There’s Nothing Like: ‘It’s Just a Platform”.

I’ll tell you why.

After the US elections, there was a hullabaloo that Facebook had some influence on the results due to the fake news being posted on the platform and the “platform” is being compelled to take responsibility for it, fixing the proliferation of fake news on it.

While I do not agree that it led to Hillary’s loss as there was as much fake news on both major candidates, It is clear that Facebook had an influence on the elections, from as little as always keeping us informed. Heck, people rely on Facebook as their only source of news. You cannot disrupt the media space without having editorial frameworks in place.

But Mark is failing to see this link. He insists it’s a neutral technology platform and not a media company.

…and I understand Mark’s sentiments. See, it is hard to connect the dots on Facebook and clearly see how the platform impacts situations.

It’s way more easy on Twitter. You see a spike of tweets while a TV show is on and you can measure its impact on the show. Think of the hate-speeches that have forced people to close their social media accounts…well, majorly their Twitter accounts. There is usually a clear pattern which has forced Twitter to take responsibility and work on it.

Okay, let me ask you: If your Uber driver was rude to you, who would you talk to?

Airbnb has had to address the issue of some hosts not taking in People of Colour (read: racism). They insisted they were just a “platform” until it began to threaten their business and “platforms” were being created for people of colour. Now, it is their responsibility.

Even the Instagram team tried to fight hateful comments, by giving people the option of turning off their comments. Alright, I just assumed that’s why they did that.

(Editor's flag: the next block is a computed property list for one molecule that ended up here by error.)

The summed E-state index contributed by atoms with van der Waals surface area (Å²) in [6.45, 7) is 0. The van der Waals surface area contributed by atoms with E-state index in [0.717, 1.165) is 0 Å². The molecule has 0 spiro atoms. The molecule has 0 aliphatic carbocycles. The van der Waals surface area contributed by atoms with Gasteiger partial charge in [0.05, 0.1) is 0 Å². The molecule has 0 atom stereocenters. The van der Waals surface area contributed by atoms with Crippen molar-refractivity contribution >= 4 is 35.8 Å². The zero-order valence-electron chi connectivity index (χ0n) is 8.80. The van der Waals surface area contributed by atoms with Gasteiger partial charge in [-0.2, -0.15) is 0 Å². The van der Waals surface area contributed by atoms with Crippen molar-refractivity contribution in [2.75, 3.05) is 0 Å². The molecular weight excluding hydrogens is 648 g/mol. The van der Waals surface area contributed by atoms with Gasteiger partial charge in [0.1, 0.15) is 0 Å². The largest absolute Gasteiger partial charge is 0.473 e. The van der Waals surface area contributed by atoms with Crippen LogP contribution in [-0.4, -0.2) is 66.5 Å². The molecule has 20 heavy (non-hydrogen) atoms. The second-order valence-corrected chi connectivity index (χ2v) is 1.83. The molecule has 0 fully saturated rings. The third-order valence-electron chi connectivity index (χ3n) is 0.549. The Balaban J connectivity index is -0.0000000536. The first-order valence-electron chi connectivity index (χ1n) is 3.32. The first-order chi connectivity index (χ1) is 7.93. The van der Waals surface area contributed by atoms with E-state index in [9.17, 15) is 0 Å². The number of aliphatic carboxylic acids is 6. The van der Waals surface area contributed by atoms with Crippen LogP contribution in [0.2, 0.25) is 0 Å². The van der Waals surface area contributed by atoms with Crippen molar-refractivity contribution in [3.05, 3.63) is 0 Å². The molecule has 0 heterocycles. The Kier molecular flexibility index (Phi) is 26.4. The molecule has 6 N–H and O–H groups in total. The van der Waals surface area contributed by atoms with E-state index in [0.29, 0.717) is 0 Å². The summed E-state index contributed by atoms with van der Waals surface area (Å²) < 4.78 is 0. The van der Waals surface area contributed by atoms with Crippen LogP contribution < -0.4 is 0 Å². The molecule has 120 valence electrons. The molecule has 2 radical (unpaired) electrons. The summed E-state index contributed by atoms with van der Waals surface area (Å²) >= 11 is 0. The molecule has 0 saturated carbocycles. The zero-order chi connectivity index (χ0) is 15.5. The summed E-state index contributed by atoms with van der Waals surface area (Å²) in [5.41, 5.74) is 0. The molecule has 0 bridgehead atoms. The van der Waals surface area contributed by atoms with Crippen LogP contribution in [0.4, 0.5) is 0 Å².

It is a whole experience. It has always been about all the touch points linking to the consumption of your service, and the fact that, using technology, you are simplifying a consumption experience does not mean you are absolved of the responsibility that comes with owning a certain space.

At the Web Summit in Lisbon last week, Dave McClure of 500startups stated that technology entrepreneurs have a responsibility to enable a “more well-rounded experience” for their audiences. “A lot of them are only thinking about how to make money. Maybe we need to mix in having ethics and principles and caring about the fact that people have a reasonable and rational experience of the information they process.”

More than anything, what the accusations against Facebook has brought to light is the fact that you are not just a frigging platform. You are offering a frigging service and you need to be ready for the responsibilities that come with it. So before you go ahead and create the next platform thinking: “ I should build a platform for people to …” — NO! DON’T! You know, Maybe you should give people a proper experience.

Again, disrupting an industry does not absolve you of culpability. Take Responsibility.